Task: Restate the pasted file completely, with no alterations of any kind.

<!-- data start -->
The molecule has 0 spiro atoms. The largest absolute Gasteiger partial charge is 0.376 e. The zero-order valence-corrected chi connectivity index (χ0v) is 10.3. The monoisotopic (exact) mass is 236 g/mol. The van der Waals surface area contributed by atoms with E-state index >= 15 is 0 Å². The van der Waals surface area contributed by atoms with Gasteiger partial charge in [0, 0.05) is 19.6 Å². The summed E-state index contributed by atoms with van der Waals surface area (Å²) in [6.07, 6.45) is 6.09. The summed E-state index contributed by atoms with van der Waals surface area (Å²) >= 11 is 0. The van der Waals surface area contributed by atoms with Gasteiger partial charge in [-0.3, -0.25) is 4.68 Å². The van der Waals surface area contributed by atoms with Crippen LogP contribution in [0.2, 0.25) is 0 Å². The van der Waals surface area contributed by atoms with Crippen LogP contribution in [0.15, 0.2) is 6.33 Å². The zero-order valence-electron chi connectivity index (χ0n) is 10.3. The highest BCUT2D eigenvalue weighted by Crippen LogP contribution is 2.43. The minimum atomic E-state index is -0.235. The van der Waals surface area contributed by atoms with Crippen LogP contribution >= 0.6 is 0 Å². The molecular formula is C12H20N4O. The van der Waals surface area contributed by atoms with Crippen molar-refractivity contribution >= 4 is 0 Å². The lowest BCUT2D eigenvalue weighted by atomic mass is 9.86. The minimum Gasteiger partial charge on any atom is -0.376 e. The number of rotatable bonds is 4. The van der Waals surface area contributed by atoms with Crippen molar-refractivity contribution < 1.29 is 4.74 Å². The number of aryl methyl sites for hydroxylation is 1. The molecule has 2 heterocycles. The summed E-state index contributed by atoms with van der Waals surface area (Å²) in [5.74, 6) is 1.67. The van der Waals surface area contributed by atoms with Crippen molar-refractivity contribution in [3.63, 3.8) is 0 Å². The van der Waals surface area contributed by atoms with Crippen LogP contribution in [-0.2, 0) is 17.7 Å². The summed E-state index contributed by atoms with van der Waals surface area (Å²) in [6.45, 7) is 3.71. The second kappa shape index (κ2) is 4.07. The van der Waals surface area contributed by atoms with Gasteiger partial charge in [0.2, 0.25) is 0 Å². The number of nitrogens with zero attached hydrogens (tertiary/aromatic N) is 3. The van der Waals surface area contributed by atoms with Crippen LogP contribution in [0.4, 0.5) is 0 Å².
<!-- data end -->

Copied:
The molecule has 0 spiro atoms. The largest absolute Gasteiger partial charge is 0.376 e. The zero-order valence-corrected chi connectivity index (χ0v) is 10.3. The monoisotopic (exact) mass is 236 g/mol. The van der Waals surface area contributed by atoms with E-state index >= 15 is 0 Å². The van der Waals surface area contributed by atoms with Gasteiger partial charge in [0, 0.05) is 19.6 Å². The summed E-state index contributed by atoms with van der Waals surface area (Å²) in [6.07, 6.45) is 6.09. The summed E-state index contributed by atoms with van der Waals surface area (Å²) >= 11 is 0. The van der Waals surface area contributed by atoms with Gasteiger partial charge in [-0.3, -0.25) is 4.68 Å². The van der Waals surface area contributed by atoms with Crippen LogP contribution in [0.2, 0.25) is 0 Å². The van der Waals surface area contributed by atoms with Crippen LogP contribution in [0.15, 0.2) is 6.33 Å². The zero-order valence-electron chi connectivity index (χ0n) is 10.3. The highest BCUT2D eigenvalue weighted by Crippen LogP contribution is 2.43. The minimum atomic E-state index is -0.235. The van der Waals surface area contributed by atoms with Crippen LogP contribution >= 0.6 is 0 Å². The molecular formula is C12H20N4O. The van der Waals surface area contributed by atoms with Crippen molar-refractivity contribution >= 4 is 0 Å². The lowest BCUT2D eigenvalue weighted by atomic mass is 9.86. The minimum Gasteiger partial charge on any atom is -0.376 e. The number of rotatable bonds is 4. The van der Waals surface area contributed by atoms with Crippen molar-refractivity contribution < 1.29 is 4.74 Å². The number of aryl methyl sites for hydroxylation is 1. The molecule has 2 heterocycles. The summed E-state index contributed by atoms with van der Waals surface area (Å²) in [5.74, 6) is 1.67. The van der Waals surface area contributed by atoms with Crippen molar-refractivity contribution in [3.63, 3.8) is 0 Å². The van der Waals surface area contributed by atoms with Crippen LogP contribution in [-0.2, 0) is 17.7 Å². The summed E-state index contributed by atoms with van der Waals surface area (Å²) in [6.45, 7) is 3.71. The second kappa shape index (κ2) is 4.07. The van der Waals surface area contributed by atoms with Gasteiger partial charge in [0.2, 0.25) is 0 Å². The number of nitrogens with zero attached hydrogens (tertiary/aromatic N) is 3. The van der Waals surface area contributed by atoms with Crippen LogP contribution in [0.4, 0.5) is 0 Å².